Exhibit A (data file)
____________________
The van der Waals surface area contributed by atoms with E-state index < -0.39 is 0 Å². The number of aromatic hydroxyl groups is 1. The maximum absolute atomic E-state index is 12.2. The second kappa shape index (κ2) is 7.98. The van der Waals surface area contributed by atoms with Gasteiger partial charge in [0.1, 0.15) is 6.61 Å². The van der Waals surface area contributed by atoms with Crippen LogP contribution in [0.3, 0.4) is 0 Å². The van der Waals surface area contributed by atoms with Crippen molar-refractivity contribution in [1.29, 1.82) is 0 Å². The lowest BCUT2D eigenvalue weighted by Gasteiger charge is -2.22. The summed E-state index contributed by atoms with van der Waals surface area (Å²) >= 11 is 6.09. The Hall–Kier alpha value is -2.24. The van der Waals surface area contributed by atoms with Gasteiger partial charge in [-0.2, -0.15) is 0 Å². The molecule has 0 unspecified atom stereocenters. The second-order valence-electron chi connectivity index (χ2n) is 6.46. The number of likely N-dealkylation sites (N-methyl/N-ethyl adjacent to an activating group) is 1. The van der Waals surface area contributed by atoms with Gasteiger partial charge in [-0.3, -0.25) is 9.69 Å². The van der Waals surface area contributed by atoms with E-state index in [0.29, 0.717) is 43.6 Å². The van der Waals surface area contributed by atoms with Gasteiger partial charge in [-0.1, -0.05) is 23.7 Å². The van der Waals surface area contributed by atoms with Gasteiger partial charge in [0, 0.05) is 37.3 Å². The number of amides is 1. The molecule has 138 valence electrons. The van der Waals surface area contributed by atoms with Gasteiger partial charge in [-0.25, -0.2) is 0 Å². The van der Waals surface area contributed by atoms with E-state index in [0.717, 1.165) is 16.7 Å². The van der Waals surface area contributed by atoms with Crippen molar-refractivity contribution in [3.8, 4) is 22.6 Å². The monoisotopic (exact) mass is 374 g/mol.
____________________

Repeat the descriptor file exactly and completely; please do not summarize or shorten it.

The van der Waals surface area contributed by atoms with E-state index < -0.39 is 0 Å². The number of aromatic hydroxyl groups is 1. The maximum absolute atomic E-state index is 12.2. The second kappa shape index (κ2) is 7.98. The van der Waals surface area contributed by atoms with Gasteiger partial charge in [0.1, 0.15) is 6.61 Å². The van der Waals surface area contributed by atoms with Crippen LogP contribution in [0.3, 0.4) is 0 Å². The van der Waals surface area contributed by atoms with Crippen molar-refractivity contribution in [1.29, 1.82) is 0 Å². The lowest BCUT2D eigenvalue weighted by Gasteiger charge is -2.22. The summed E-state index contributed by atoms with van der Waals surface area (Å²) >= 11 is 6.09. The Hall–Kier alpha value is -2.24. The van der Waals surface area contributed by atoms with Gasteiger partial charge in [-0.2, -0.15) is 0 Å². The molecule has 0 unspecified atom stereocenters. The second-order valence-electron chi connectivity index (χ2n) is 6.46. The number of likely N-dealkylation sites (N-methyl/N-ethyl adjacent to an activating group) is 1. The van der Waals surface area contributed by atoms with Gasteiger partial charge in [-0.3, -0.25) is 9.69 Å². The van der Waals surface area contributed by atoms with E-state index in [0.29, 0.717) is 43.6 Å². The van der Waals surface area contributed by atoms with Gasteiger partial charge in [-0.1, -0.05) is 23.7 Å². The van der Waals surface area contributed by atoms with Gasteiger partial charge in [0, 0.05) is 37.3 Å². The number of amides is 1. The molecule has 138 valence electrons. The van der Waals surface area contributed by atoms with Gasteiger partial charge in [-0.25, -0.2) is 0 Å². The van der Waals surface area contributed by atoms with E-state index in [0.717, 1.165) is 16.7 Å². The van der Waals surface area contributed by atoms with Crippen molar-refractivity contribution in [3.8, 4) is 22.6 Å². The monoisotopic (exact) mass is 374 g/mol.